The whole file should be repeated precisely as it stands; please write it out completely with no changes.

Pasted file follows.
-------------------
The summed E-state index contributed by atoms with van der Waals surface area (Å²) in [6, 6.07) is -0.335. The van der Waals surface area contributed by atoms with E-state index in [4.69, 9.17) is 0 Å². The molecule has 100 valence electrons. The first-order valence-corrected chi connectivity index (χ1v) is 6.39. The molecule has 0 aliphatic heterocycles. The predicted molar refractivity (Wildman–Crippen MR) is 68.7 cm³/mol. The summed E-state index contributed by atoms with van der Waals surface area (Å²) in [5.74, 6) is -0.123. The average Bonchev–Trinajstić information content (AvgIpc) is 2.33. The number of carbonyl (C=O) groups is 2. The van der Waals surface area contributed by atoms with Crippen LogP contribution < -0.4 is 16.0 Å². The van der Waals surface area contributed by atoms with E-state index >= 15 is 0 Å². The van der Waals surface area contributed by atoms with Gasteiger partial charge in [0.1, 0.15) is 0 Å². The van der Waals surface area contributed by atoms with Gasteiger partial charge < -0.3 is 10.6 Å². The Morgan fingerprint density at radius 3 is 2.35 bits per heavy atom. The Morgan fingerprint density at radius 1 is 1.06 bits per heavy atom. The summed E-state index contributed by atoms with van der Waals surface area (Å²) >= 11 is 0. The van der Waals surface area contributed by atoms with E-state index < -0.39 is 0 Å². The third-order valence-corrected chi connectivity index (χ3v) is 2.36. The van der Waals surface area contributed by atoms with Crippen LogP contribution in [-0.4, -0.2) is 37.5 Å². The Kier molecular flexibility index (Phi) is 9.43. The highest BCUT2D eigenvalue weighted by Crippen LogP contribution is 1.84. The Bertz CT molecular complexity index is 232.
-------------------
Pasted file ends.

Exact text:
The summed E-state index contributed by atoms with van der Waals surface area (Å²) in [6, 6.07) is -0.335. The van der Waals surface area contributed by atoms with E-state index in [4.69, 9.17) is 0 Å². The molecule has 100 valence electrons. The first-order valence-corrected chi connectivity index (χ1v) is 6.39. The molecule has 0 aliphatic heterocycles. The predicted molar refractivity (Wildman–Crippen MR) is 68.7 cm³/mol. The summed E-state index contributed by atoms with van der Waals surface area (Å²) in [5.74, 6) is -0.123. The average Bonchev–Trinajstić information content (AvgIpc) is 2.33. The number of carbonyl (C=O) groups is 2. The van der Waals surface area contributed by atoms with Crippen LogP contribution < -0.4 is 16.0 Å². The van der Waals surface area contributed by atoms with E-state index >= 15 is 0 Å². The van der Waals surface area contributed by atoms with Gasteiger partial charge in [0.1, 0.15) is 0 Å². The van der Waals surface area contributed by atoms with Gasteiger partial charge < -0.3 is 10.6 Å². The Morgan fingerprint density at radius 3 is 2.35 bits per heavy atom. The Morgan fingerprint density at radius 1 is 1.06 bits per heavy atom. The summed E-state index contributed by atoms with van der Waals surface area (Å²) >= 11 is 0. The van der Waals surface area contributed by atoms with E-state index < -0.39 is 0 Å². The third-order valence-corrected chi connectivity index (χ3v) is 2.36. The van der Waals surface area contributed by atoms with Crippen LogP contribution in [-0.4, -0.2) is 37.5 Å². The Kier molecular flexibility index (Phi) is 9.43. The highest BCUT2D eigenvalue weighted by Crippen LogP contribution is 1.84. The Bertz CT molecular complexity index is 232.